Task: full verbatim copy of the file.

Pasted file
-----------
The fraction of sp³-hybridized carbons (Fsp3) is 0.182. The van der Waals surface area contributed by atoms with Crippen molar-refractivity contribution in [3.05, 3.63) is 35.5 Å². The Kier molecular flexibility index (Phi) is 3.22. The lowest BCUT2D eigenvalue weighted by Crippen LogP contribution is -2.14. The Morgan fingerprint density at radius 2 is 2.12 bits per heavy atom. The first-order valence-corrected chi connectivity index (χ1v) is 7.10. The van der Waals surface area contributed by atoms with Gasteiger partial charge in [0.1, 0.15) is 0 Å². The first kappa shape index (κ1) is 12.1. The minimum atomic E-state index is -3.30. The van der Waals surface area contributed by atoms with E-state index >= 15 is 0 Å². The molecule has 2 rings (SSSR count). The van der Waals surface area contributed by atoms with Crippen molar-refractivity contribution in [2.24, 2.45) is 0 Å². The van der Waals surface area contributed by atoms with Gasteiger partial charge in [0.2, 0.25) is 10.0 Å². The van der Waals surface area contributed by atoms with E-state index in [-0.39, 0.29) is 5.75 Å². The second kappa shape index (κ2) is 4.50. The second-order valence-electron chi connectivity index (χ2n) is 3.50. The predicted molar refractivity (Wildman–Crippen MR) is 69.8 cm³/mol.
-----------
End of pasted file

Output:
The fraction of sp³-hybridized carbons (Fsp3) is 0.182. The van der Waals surface area contributed by atoms with Crippen molar-refractivity contribution in [3.05, 3.63) is 35.5 Å². The Kier molecular flexibility index (Phi) is 3.22. The lowest BCUT2D eigenvalue weighted by Crippen LogP contribution is -2.14. The Morgan fingerprint density at radius 2 is 2.12 bits per heavy atom. The first-order valence-corrected chi connectivity index (χ1v) is 7.10. The van der Waals surface area contributed by atoms with Gasteiger partial charge in [0.1, 0.15) is 0 Å². The first kappa shape index (κ1) is 12.1. The minimum atomic E-state index is -3.30. The van der Waals surface area contributed by atoms with E-state index >= 15 is 0 Å². The molecule has 2 rings (SSSR count). The van der Waals surface area contributed by atoms with Crippen molar-refractivity contribution in [2.24, 2.45) is 0 Å². The van der Waals surface area contributed by atoms with Gasteiger partial charge in [0.2, 0.25) is 10.0 Å². The van der Waals surface area contributed by atoms with E-state index in [-0.39, 0.29) is 5.75 Å². The second kappa shape index (κ2) is 4.50. The second-order valence-electron chi connectivity index (χ2n) is 3.50. The predicted molar refractivity (Wildman–Crippen MR) is 69.8 cm³/mol.